anotherlongshot (anotherlongshot) wrote,

I Won at Tennis

Jay and I are so dedicated to tennis that we played early this morning (at 9am) in a the lightly-falling snow; and we didn't get off the court until a little after 11am.

I would've gone on, actually, if it weren't for the fact that it was so cold, and that I think I injured my left wrist due to all the lousy mis-timed backhands which had an especially jarring impact on my frozen left hand. At one point when we were hitting, I thought maybe I would slice all my backhands because it was too much of a tall order to time my backhand properly and it didn't seem like a good idea to keep mis-timing and sending all these bad vibrations through the wrist, up the arm. Alas, my backhand slice is even more unreliable than my topspin backhand (which is actually my better shot when I time it properly).

My left wrist hurts now when I flex it. Now I wish I had brought over these muscle pain sticker packs (I don't know what they're called) that my grandparents gave to me when I was in Taiwan. I really hope the pain goes away tomorrow because I cannot not play tennis; it's one of the few things that keep me sane.

Anyway, tennis was great today. It was great today because, for the first time in a really fucking long time, I won a set. When Jay and I played in the past, I had always chosen to serve first so as to get the service game out of the way; but because my serve is a piece of crap, I always start off getting broken and on the back foot, already trailing and trying to get back into it from the losing position.

Today, I pulled a Federer against Nadal in a grand slam match (I forgot which one though). I chose to receive. (Federer always chooses to serve first when he wins the coin toss, which is why it made such an impression when he chose to receive against Nadal after winning the toss.)

Jay's serve is also weakest part of his game, like me; and the psychological advantage when one starts off a set breaking one's opponent is quite unlike the psychological mess that one is in when one starts off a set being broken by one's opponent. Before I knew it, I suddenly found myself up 4-0. It was crazy. It was so crazy that I inadvertently found myself picturing the finish line, finally winning a set for once; and of course, once I started visualising the end, visualising the victory, the wheels started to come off.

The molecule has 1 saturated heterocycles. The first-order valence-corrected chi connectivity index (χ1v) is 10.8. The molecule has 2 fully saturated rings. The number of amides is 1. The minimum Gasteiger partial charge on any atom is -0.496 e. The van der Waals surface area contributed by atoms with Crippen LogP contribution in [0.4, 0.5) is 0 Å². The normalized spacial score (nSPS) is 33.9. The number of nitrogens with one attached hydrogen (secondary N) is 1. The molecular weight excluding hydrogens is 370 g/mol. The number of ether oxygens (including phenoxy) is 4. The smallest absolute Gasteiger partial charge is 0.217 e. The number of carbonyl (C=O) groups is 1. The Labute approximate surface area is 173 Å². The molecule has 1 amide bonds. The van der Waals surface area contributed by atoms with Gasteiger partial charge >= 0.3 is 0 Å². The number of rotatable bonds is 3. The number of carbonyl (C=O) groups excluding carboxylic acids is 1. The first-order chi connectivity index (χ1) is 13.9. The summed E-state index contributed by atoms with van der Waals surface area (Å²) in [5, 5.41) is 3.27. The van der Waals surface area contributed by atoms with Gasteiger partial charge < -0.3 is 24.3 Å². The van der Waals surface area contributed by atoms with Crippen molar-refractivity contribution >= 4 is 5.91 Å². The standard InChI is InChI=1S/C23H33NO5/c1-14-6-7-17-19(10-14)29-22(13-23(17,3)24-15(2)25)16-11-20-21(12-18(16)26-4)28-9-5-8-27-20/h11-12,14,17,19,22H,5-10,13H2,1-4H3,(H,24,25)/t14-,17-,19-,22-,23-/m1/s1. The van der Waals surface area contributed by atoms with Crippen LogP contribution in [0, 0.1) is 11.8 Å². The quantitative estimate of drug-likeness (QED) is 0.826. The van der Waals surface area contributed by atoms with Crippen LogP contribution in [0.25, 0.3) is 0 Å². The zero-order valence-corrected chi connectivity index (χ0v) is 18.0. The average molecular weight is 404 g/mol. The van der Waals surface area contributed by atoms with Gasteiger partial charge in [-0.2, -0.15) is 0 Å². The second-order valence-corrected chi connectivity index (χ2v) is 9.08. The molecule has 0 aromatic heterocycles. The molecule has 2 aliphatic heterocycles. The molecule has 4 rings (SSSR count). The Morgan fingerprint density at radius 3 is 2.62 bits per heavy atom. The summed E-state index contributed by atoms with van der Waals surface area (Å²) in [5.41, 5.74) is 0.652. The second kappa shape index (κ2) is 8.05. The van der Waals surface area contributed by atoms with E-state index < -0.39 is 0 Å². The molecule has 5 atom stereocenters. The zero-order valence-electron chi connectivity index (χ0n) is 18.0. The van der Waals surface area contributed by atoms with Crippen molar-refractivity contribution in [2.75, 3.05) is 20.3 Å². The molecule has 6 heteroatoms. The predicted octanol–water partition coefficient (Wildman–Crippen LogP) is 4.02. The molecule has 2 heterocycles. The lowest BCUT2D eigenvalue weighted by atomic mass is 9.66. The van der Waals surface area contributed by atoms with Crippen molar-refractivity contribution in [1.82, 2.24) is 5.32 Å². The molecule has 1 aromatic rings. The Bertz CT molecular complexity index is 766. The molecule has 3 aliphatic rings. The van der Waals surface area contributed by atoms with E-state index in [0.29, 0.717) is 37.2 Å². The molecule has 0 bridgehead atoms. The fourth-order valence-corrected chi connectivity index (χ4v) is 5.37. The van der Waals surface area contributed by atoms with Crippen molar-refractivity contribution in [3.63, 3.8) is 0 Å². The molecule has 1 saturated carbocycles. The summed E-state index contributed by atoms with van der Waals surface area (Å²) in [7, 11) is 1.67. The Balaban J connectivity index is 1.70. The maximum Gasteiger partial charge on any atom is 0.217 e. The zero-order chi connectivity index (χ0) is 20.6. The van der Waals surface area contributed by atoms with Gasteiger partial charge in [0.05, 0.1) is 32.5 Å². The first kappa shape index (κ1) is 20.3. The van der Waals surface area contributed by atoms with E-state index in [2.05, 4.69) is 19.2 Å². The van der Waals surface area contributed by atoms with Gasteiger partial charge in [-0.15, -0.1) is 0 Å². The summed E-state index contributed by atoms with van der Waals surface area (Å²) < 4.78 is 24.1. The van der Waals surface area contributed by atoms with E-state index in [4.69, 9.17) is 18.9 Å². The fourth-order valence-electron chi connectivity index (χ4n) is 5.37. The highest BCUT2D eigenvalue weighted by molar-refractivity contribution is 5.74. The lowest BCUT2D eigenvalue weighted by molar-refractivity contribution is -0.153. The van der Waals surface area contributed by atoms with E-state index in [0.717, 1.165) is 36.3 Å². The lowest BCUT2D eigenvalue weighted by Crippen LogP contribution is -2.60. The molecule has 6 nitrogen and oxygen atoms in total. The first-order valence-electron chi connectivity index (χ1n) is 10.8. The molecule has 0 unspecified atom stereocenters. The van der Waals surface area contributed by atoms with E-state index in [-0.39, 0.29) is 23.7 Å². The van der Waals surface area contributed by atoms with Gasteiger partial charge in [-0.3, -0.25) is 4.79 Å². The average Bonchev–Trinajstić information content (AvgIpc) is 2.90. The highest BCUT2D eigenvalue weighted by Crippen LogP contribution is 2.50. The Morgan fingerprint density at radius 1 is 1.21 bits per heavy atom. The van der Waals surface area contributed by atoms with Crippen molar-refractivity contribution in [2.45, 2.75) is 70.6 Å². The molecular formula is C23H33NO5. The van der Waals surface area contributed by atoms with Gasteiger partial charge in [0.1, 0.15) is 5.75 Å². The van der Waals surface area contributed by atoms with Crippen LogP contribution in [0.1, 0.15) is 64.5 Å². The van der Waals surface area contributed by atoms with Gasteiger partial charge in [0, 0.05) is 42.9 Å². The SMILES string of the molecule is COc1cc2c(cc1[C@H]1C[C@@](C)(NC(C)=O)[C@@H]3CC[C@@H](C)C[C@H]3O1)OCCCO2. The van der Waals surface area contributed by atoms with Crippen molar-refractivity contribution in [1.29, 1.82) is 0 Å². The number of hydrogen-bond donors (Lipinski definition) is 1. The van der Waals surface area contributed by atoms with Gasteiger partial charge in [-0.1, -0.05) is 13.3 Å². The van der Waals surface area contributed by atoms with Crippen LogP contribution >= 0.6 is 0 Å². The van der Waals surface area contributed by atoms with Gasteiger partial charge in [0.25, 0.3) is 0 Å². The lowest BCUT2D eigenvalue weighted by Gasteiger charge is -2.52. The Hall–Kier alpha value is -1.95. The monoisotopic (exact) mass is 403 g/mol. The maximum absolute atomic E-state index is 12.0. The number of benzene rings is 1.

Jay went on to hold for 1-4. Serving at 4-1, I found myself dropping serve when Jay approached the net and killed off these shitty short balls off my racquet that barely made it to the service line. He held for 4-3, and then the pressure was really on.

My service game at 4-3 was quite honestly one of the toughest I have ever played. I don't even remember how it got to deuce, whether I saved any break points or blew all my game points, but I found myself playing multiple deuces, fending off break points, and I had one clear thought in my mind: If I blow a 4-0 lead, I should really fucking quit tennis.

At advantage-out (break point), I saw an opportunity for a forehand up-the-line off his relatively weak return. I cannot begin to describe how clearly in my mind I saw this shot; I knew that I had to take it. I knew that I would make it. In my mind, I saw myself hitting the ball up the line, catching more line than not, before I even hit it. And so when I stepped up to the ball, took a swing at it, directed it up the line, I was not at all surprised to see the ball hitting its target, exactly like I had intended.

This shot right there is the whole reason I play tennis. It was one of the most in-the-zone shots I'd ever hit in my life. There was literally no way I could have messed it up, and no way it could have been returned. It was the perfect winner. And it felt so fucking good.

Unfortunately, I messed up a rather routine backhand a couple of shots after that and blew a game point. Like Andy Murray, I involuntarily yelled out loud at myself; you stupid, you idiot. And then the same thought: If I blow a 4-0 lead... And then more positively, Federer describing his mindset in the Australian Open final: You play the ball, not the opponent.